Unfortunately, a healthy self-love is not common among women. Many of us have distorted views of our own bodies, finding certain features or parts unacceptable and embarrassing even when other people think we look quite normal. You probably know at least one woman whose concern over her nose, hips, or wrinkles seems exaggerated to you (just as your concerns may seem exaggerated to her). Studies suggest that the majority of women who have eating disorders or who request cosmetic surgery have self-disparaging, distorted images of certain features or parts of their bodies.2 Those of us who are emaciated by self-starvation but still find parts or all of our bodies "too fat" are extreme examples of a tendency toward distortion now known to be widespread among women. Because of media images and other influences, many of us have irrational thoughts and unrealistic expectations of how our bodies should look. And the thoughts and expectations encourage distorted images of our own bodies. Think of the simple act of stepping on a scale and reading the numbers. These numbers are charged with meaning and associations that you have learned from the media and possibly from physicians, friends, and family. Such associations will partly determine your reaction. Your first thought may be "I'm too heavy," meaning that you weigh more than others (a chart, a physician, a magazine article, a weight-loss clinic) say you should. This thought may lead to emotions: anxiety and self-loathing at being heavier than others say you should be. Your thoughts and emotions may trigger a reaction: you start a low-calorie diet. Eventually, the diet leads to a higher weight than before, which brings on further thoughts: "I can't even control my weight. I'm a failure." In this way, unrealistic expectations of what we should weigh and how we should look influence our thoughts, emotions, and health. They are a constant strain on our self-esteem.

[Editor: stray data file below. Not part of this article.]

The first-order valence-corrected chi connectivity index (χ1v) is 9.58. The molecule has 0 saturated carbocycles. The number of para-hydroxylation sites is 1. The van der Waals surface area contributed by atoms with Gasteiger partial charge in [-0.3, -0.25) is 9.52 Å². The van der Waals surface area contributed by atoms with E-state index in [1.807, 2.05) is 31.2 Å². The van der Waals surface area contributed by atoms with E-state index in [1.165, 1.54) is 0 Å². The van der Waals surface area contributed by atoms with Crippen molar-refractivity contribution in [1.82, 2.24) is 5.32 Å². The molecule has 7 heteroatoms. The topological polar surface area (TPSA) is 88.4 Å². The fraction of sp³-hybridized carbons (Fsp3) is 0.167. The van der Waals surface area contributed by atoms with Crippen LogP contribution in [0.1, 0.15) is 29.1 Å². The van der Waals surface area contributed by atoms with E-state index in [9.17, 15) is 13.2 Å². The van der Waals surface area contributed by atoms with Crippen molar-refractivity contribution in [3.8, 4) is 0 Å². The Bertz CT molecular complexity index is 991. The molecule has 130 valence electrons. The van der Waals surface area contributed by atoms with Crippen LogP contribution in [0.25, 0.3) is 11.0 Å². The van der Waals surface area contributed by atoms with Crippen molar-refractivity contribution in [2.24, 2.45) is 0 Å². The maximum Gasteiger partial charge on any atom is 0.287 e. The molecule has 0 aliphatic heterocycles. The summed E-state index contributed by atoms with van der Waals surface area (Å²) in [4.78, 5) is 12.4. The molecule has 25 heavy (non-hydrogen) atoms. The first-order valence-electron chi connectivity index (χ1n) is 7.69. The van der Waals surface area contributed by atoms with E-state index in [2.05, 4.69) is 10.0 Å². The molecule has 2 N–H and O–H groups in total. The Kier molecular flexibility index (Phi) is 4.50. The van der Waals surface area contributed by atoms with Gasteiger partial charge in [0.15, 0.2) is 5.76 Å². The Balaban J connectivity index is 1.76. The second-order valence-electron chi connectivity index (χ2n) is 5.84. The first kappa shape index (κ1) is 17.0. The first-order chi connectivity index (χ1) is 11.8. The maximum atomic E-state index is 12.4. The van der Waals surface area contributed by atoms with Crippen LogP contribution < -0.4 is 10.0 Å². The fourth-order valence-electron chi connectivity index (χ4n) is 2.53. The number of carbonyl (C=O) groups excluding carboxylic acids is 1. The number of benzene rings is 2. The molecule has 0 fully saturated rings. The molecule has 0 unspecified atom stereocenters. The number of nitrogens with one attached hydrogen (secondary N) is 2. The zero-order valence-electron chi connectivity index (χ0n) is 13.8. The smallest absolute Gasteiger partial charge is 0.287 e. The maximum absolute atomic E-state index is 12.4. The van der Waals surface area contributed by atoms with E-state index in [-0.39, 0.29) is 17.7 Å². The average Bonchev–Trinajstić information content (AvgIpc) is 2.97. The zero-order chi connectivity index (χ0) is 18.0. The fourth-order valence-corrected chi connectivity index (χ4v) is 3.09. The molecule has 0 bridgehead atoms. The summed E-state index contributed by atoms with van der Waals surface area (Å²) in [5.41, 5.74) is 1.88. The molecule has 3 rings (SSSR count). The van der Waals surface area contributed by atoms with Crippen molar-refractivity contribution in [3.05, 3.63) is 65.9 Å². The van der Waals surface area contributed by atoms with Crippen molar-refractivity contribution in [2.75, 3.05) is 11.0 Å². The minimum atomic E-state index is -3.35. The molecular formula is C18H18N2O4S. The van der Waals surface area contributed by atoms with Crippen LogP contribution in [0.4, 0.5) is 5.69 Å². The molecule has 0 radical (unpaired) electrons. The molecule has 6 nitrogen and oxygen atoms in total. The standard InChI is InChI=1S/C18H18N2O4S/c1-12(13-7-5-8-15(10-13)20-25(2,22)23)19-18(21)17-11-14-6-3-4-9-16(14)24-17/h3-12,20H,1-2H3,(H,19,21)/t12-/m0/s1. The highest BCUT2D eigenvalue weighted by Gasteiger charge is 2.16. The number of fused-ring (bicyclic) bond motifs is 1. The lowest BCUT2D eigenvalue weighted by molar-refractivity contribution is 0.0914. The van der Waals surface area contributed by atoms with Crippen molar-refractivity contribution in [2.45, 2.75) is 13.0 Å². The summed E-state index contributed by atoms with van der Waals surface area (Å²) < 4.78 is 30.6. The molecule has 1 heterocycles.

We may experience a similar chain of reactions for any part or aspect of our bodies. For example, when looking in a mirror you may think, "My nose is too long," comparing your nose to those you have seen in fashion magazines or on television. This thought may trigger anxiety: "Because of my nose, no one will ever love me." This emotion may lead to a change in behavior -- when you go to social events you may try to avoid letting others see your face in profile. You will probably become extremely self-conscious by being so focused on avoiding certain angles or positions vis--vis others, which may give the impression that you are stiff, affected, and distracted. If a prospective partner turns away from you for any reason, your thought may be: "It's just as I imagined -- X is not attracted to me because of my nose." This may lead to more extreme anxiety and further destructive thoughts: "I am not worthy of love."

Other people, however, including romantically inclined partners, may find your weight or your nose quite pleasing. Unfortunately, their opinions are not likely to shake your entrenched thoughts and emotions. Instead, you may find that your life increasingly revolves around your physical self-consciousness. You may avoid social gatherings or outings where you think your body will be scrutinized, avoid bright lights, and even avoid physical intimacy, depriving yourself of the very situations that you may long for. Such self-deprivation can become a habit, a tragic result of a woman's lack of acceptance of her own body.

Changing Your Mind

Our self-destructive behaviors may begin with thoughts such as "I'm too heavy" or "My nose is too long." But such thoughts can be changed. We can exercise our imagination to begin to change the way we see ourselves. Because body images reside in the mind, our goal is to teach our minds to be our allies rather than our enemies. However, be prepared for the hard work required in a culture so hostile to our self-acceptance.